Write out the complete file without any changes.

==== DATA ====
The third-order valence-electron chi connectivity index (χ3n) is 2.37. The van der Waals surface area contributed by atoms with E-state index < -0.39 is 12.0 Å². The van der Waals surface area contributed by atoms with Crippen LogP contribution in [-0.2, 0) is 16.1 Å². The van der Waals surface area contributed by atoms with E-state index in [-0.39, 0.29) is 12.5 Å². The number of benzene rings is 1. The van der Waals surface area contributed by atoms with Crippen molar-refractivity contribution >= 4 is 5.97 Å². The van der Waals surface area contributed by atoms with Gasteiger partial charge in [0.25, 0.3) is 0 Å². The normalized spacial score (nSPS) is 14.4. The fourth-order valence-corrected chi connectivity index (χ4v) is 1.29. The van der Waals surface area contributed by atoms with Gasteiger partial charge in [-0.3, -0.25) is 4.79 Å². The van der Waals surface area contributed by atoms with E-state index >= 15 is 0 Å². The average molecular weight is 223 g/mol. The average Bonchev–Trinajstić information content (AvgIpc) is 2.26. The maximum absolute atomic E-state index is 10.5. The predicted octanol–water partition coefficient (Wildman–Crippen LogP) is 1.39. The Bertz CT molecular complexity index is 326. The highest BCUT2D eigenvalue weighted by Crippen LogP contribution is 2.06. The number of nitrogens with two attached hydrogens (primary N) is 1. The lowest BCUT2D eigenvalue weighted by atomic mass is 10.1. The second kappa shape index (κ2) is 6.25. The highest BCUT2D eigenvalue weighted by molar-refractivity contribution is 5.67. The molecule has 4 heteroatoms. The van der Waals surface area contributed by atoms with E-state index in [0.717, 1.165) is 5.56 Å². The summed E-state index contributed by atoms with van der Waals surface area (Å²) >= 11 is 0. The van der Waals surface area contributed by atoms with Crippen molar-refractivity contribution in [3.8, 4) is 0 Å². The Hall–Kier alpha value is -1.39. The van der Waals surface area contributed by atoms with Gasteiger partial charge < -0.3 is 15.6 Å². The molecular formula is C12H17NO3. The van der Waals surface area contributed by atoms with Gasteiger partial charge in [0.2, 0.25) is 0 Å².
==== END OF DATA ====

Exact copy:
The third-order valence-electron chi connectivity index (χ3n) is 2.37. The van der Waals surface area contributed by atoms with E-state index < -0.39 is 12.0 Å². The van der Waals surface area contributed by atoms with Crippen LogP contribution in [-0.2, 0) is 16.1 Å². The van der Waals surface area contributed by atoms with E-state index in [-0.39, 0.29) is 12.5 Å². The number of benzene rings is 1. The van der Waals surface area contributed by atoms with Crippen molar-refractivity contribution >= 4 is 5.97 Å². The van der Waals surface area contributed by atoms with Gasteiger partial charge in [0.25, 0.3) is 0 Å². The normalized spacial score (nSPS) is 14.4. The fourth-order valence-corrected chi connectivity index (χ4v) is 1.29. The van der Waals surface area contributed by atoms with Gasteiger partial charge in [-0.3, -0.25) is 4.79 Å². The van der Waals surface area contributed by atoms with E-state index >= 15 is 0 Å². The average molecular weight is 223 g/mol. The average Bonchev–Trinajstić information content (AvgIpc) is 2.26. The maximum absolute atomic E-state index is 10.5. The predicted octanol–water partition coefficient (Wildman–Crippen LogP) is 1.39. The Bertz CT molecular complexity index is 326. The highest BCUT2D eigenvalue weighted by Crippen LogP contribution is 2.06. The number of nitrogens with two attached hydrogens (primary N) is 1. The lowest BCUT2D eigenvalue weighted by atomic mass is 10.1. The second kappa shape index (κ2) is 6.25. The highest BCUT2D eigenvalue weighted by molar-refractivity contribution is 5.67. The molecule has 4 heteroatoms. The van der Waals surface area contributed by atoms with E-state index in [0.717, 1.165) is 5.56 Å². The summed E-state index contributed by atoms with van der Waals surface area (Å²) >= 11 is 0. The van der Waals surface area contributed by atoms with Crippen molar-refractivity contribution in [3.8, 4) is 0 Å². The Hall–Kier alpha value is -1.39. The van der Waals surface area contributed by atoms with Gasteiger partial charge < -0.3 is 15.6 Å². The molecular formula is C12H17NO3. The van der Waals surface area contributed by atoms with Gasteiger partial charge in [0.2, 0.25) is 0 Å².